Goodbye, Newman

by on 3 February, 2015

1609697_10152650821929989_322121146_nZeev Vinokurov examines the follies of the Newman government

There are a range of lessons to be drawn from the Newman LNP government’s one-term government. I don’t pretend to have all the answers; the Newman government’s campaign was riven with problems. I will fix on a few of those problems: the government’s divisive and illiberal VLAD laws, their contempt for the separation of powers and their contempt for the public. I don’t pretend that these were the causes of Newman’s downfall, though I wish they were. But I do think they posed an unnecessary distraction for the government. The anti-association “VLAD” laws proved a distraction precisely because they targeted innocent people and persecuted them for spending time with one another, both on the road and off it. The VLAD laws were designed to lock up any group of three or more persons who associated with one another and were deemed members of a club which the government or a court deemed to be unlawful. The punishment was six months imprisonment; the maximum punishment for club members involved in criminal activity was also increased dramatically. Dramatic as these punishments might seem, it does not appear as if they had any effect on crime rates. Crime was steadily going down before VLAD and it was steadily going down after it. But VLAD turned an entire community of motorcycling enthusiasts, numbering in the tens of thousands, into anti-LNP sympathisers and activists.  What’s more, the government’s attacks on the legal profession, its scurrilous suggestions that the ALP enjoyed links to organised crime, and the transparent bribery of the election season cemented the LNP’s reputation for transparent demagoguery.

The VLAD laws had other offensive features. For example, as a final humiliation, those charged under the VLAD laws would be segregated from the general prison population and forced to wear pink jumpsuits. The government declared a number of motorcycling clubs to be illegal on the spot, but it was always open to a Court to declare that any association was unlawful if it had a criminal purpose. For instance, a football club that was engaged in a minor brawl once might become a target of the VLAD laws.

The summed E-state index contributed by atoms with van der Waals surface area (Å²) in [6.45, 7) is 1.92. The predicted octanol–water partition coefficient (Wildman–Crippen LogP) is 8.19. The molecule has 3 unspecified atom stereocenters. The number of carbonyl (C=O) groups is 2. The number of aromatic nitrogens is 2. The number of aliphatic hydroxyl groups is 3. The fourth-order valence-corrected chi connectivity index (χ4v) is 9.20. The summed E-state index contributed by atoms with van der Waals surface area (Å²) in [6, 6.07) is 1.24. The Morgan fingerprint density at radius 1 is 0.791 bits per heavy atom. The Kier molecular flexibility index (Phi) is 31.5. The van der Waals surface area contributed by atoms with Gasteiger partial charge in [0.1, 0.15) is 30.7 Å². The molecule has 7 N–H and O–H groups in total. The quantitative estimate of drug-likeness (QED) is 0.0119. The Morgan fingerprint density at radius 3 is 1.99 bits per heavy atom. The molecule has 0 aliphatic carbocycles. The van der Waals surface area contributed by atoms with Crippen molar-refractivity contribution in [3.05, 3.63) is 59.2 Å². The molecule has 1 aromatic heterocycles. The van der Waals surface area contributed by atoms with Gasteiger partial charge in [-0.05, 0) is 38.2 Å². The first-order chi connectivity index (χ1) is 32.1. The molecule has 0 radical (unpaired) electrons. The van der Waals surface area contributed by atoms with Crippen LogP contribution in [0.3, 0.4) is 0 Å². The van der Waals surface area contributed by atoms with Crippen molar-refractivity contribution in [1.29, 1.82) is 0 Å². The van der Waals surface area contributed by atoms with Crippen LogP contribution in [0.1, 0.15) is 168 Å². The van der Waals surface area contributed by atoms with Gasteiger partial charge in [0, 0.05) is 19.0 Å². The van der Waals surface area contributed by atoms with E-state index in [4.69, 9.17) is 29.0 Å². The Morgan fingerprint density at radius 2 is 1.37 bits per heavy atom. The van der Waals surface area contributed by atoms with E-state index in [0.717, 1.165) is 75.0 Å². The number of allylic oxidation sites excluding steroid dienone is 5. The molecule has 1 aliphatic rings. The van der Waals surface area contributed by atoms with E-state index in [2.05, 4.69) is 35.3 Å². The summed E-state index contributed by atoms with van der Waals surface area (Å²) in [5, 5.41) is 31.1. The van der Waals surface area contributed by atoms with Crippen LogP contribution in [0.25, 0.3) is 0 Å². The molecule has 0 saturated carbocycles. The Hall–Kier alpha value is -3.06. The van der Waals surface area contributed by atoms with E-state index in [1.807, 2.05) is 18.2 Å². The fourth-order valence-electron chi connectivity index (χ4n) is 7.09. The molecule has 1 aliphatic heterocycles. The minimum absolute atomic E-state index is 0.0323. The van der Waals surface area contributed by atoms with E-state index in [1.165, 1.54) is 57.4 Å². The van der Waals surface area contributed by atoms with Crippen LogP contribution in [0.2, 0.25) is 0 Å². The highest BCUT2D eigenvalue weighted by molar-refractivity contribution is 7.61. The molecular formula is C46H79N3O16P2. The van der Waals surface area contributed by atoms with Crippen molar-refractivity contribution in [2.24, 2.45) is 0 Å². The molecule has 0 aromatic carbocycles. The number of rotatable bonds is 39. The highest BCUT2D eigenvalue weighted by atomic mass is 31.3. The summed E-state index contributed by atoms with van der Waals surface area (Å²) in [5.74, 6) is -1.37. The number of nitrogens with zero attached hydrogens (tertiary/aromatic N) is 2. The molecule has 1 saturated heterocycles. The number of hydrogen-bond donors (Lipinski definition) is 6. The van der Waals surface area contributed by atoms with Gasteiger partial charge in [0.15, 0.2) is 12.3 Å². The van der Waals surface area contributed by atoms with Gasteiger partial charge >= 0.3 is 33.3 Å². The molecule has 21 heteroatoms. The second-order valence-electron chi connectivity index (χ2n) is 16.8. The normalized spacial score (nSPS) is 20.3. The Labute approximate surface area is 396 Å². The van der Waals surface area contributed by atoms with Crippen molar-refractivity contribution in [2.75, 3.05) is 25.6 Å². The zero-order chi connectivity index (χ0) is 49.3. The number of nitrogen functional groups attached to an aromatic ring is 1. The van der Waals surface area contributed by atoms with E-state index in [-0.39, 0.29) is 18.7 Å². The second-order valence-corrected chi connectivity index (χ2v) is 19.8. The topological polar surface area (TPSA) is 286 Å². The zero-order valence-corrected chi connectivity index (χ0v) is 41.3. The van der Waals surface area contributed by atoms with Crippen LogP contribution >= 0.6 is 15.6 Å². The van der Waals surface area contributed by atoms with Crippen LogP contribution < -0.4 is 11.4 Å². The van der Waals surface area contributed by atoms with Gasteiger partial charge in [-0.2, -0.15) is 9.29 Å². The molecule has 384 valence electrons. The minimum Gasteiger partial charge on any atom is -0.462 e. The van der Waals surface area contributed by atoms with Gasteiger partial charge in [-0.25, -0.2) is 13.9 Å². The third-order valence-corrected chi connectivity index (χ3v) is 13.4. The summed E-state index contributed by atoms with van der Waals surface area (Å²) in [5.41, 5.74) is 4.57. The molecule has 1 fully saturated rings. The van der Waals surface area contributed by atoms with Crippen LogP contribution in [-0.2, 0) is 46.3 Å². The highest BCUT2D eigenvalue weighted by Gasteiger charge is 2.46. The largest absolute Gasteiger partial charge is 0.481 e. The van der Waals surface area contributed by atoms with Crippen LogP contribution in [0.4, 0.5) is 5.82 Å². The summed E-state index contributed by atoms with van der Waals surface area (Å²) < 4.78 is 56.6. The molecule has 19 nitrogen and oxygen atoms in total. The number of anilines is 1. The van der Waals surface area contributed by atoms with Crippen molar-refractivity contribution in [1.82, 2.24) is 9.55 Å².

There was never really much going for the VLAD laws: they were introduced on the flimsy premise that the acts of a few club members should condemn the membership to persecution. The additional punishments imposed on club members guilty of other offences were arbitrary. The nature of the deed, not your associations, should dictate the punishment a person should receive on committing a criminal offence. But they made for a good law-and-order campaign for the public to swallow up. At least that’s what Newman thought.

Faced with criticism from the Bar Association and the legal profession at the draconian nature of the laws, Newman fired back with accusations that any lawyer acting for a VLAD law defendant was a “hired gun” in cahoots with organised crime. This extraordinary comment elicited a suit in defamation, as well as criticism from across the legal profession and even the normally impartial judiciary.

Unsurprisingly, the VLAD law proved incredibly divisive. Polling commissioned in early 2014 demonstrated that almost half of the electorate was more likely to vote against the LNP because of their enactment. Perhaps a little incredibly, the poll predicted that the LNP could lose up 30 seats as a result. Moreover, in July 2014, the electorate demonstrated their willingness to do so by voting out the LNP in the Stafford by-election. Newman seems to have partly attributed the loss to the enactment of the VLAD laws, which he immediately wound back in response. Prisoners would no longer be segregated or forced to wear pink jumpsuits, but the rest of the VLAD law would remain in force.

It was too little, too late. Queenslanders were tired of seeing their fellow citizens harassed for their choice of friends or their motorcycling hobbies. Innocent recreational riders were repeatedly harassed on the roads by police. The Vietnam Veterans’ motorcycling club was raided by police. A librarian, with a clean record, was charged with the crime of entering a pub with two of her fellow motorcycling club enthusiasts. Five Victorians on holiday were charged with the same offence. Another five Queenslanders got similar treatment. Newman refused to back down. Even as he afforded a minor concession to VLAD law opponents, he offered them more contempt. As he put it then: